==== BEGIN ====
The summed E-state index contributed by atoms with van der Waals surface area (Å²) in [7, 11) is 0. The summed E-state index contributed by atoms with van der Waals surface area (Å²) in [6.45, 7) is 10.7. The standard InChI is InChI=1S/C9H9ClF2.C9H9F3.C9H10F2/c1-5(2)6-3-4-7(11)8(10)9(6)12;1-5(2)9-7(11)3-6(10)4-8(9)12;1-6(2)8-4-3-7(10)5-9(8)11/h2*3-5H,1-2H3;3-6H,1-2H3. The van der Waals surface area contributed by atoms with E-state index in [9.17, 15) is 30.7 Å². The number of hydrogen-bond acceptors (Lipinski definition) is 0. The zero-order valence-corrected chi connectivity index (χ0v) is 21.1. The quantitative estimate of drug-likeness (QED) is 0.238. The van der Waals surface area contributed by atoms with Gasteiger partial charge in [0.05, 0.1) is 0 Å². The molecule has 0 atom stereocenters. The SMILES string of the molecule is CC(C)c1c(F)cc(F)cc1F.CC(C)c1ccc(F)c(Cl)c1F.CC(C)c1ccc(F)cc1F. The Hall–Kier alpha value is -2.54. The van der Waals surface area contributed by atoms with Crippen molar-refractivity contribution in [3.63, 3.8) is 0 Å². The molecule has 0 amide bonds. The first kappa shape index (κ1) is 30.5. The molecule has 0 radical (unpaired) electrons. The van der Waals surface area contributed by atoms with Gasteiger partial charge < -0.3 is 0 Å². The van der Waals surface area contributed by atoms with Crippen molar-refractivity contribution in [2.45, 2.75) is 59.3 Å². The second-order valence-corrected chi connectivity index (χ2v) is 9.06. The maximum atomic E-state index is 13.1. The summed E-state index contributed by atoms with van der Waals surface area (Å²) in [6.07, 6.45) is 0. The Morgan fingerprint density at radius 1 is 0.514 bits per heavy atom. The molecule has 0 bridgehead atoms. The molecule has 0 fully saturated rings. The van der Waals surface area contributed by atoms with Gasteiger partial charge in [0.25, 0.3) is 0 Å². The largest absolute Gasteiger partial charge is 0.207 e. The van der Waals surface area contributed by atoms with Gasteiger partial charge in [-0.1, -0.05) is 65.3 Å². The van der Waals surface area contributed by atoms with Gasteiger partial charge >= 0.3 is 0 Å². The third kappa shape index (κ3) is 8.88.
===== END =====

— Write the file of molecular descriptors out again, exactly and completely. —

The summed E-state index contributed by atoms with van der Waals surface area (Å²) in [7, 11) is 0. The summed E-state index contributed by atoms with van der Waals surface area (Å²) in [6.45, 7) is 10.7. The standard InChI is InChI=1S/C9H9ClF2.C9H9F3.C9H10F2/c1-5(2)6-3-4-7(11)8(10)9(6)12;1-5(2)9-7(11)3-6(10)4-8(9)12;1-6(2)8-4-3-7(10)5-9(8)11/h2*3-5H,1-2H3;3-6H,1-2H3. The van der Waals surface area contributed by atoms with E-state index in [9.17, 15) is 30.7 Å². The number of hydrogen-bond acceptors (Lipinski definition) is 0. The zero-order valence-corrected chi connectivity index (χ0v) is 21.1. The quantitative estimate of drug-likeness (QED) is 0.238. The van der Waals surface area contributed by atoms with Gasteiger partial charge in [0.05, 0.1) is 0 Å². The molecule has 0 atom stereocenters. The SMILES string of the molecule is CC(C)c1c(F)cc(F)cc1F.CC(C)c1ccc(F)c(Cl)c1F.CC(C)c1ccc(F)cc1F. The Hall–Kier alpha value is -2.54. The van der Waals surface area contributed by atoms with Crippen molar-refractivity contribution in [3.63, 3.8) is 0 Å². The molecule has 0 amide bonds. The first kappa shape index (κ1) is 30.5. The molecule has 0 radical (unpaired) electrons. The van der Waals surface area contributed by atoms with Gasteiger partial charge < -0.3 is 0 Å². The van der Waals surface area contributed by atoms with Crippen molar-refractivity contribution in [2.45, 2.75) is 59.3 Å². The second-order valence-corrected chi connectivity index (χ2v) is 9.06. The maximum atomic E-state index is 13.1. The summed E-state index contributed by atoms with van der Waals surface area (Å²) in [6.07, 6.45) is 0. The Morgan fingerprint density at radius 1 is 0.514 bits per heavy atom. The molecule has 0 bridgehead atoms. The molecule has 0 fully saturated rings. The van der Waals surface area contributed by atoms with Gasteiger partial charge in [0.25, 0.3) is 0 Å². The largest absolute Gasteiger partial charge is 0.207 e. The van der Waals surface area contributed by atoms with Gasteiger partial charge in [-0.1, -0.05) is 65.3 Å². The van der Waals surface area contributed by atoms with Gasteiger partial charge >= 0.3 is 0 Å². The third kappa shape index (κ3) is 8.88.